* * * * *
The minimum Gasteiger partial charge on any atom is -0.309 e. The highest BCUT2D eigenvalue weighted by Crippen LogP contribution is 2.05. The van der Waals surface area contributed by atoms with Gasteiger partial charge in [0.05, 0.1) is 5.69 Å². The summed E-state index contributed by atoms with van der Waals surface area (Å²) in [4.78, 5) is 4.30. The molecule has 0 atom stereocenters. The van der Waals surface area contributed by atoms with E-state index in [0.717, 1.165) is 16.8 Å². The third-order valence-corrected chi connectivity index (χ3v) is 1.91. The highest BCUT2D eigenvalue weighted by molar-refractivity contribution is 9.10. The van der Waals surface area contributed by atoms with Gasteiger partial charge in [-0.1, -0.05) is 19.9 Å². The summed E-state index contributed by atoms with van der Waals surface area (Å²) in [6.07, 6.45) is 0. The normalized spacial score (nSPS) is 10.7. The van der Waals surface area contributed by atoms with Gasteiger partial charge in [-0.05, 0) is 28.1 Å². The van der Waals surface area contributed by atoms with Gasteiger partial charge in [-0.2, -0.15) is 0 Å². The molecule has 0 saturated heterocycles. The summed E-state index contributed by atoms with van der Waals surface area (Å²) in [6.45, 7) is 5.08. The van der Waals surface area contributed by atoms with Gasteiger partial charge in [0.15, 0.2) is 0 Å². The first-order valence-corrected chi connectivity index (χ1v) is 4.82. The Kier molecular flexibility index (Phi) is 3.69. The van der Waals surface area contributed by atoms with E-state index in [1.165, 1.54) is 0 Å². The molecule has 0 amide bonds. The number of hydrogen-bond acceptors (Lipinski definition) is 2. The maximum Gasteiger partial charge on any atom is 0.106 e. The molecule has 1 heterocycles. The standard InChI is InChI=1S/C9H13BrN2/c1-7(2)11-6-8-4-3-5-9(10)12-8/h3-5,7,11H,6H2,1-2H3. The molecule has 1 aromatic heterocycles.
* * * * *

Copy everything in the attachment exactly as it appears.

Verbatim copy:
The minimum Gasteiger partial charge on any atom is -0.309 e. The highest BCUT2D eigenvalue weighted by Crippen LogP contribution is 2.05. The van der Waals surface area contributed by atoms with Gasteiger partial charge in [0.05, 0.1) is 5.69 Å². The summed E-state index contributed by atoms with van der Waals surface area (Å²) in [4.78, 5) is 4.30. The molecule has 0 atom stereocenters. The van der Waals surface area contributed by atoms with E-state index in [0.717, 1.165) is 16.8 Å². The third-order valence-corrected chi connectivity index (χ3v) is 1.91. The highest BCUT2D eigenvalue weighted by molar-refractivity contribution is 9.10. The van der Waals surface area contributed by atoms with Gasteiger partial charge in [-0.1, -0.05) is 19.9 Å². The summed E-state index contributed by atoms with van der Waals surface area (Å²) in [6.07, 6.45) is 0. The normalized spacial score (nSPS) is 10.7. The van der Waals surface area contributed by atoms with Gasteiger partial charge in [-0.05, 0) is 28.1 Å². The van der Waals surface area contributed by atoms with Gasteiger partial charge in [-0.2, -0.15) is 0 Å². The molecule has 0 saturated heterocycles. The summed E-state index contributed by atoms with van der Waals surface area (Å²) in [6.45, 7) is 5.08. The van der Waals surface area contributed by atoms with Gasteiger partial charge in [0.15, 0.2) is 0 Å². The first-order valence-corrected chi connectivity index (χ1v) is 4.82. The Kier molecular flexibility index (Phi) is 3.69. The van der Waals surface area contributed by atoms with E-state index in [1.165, 1.54) is 0 Å². The molecule has 0 amide bonds. The number of hydrogen-bond acceptors (Lipinski definition) is 2. The maximum Gasteiger partial charge on any atom is 0.106 e. The molecule has 1 heterocycles. The standard InChI is InChI=1S/C9H13BrN2/c1-7(2)11-6-8-4-3-5-9(10)12-8/h3-5,7,11H,6H2,1-2H3. The molecule has 1 aromatic heterocycles.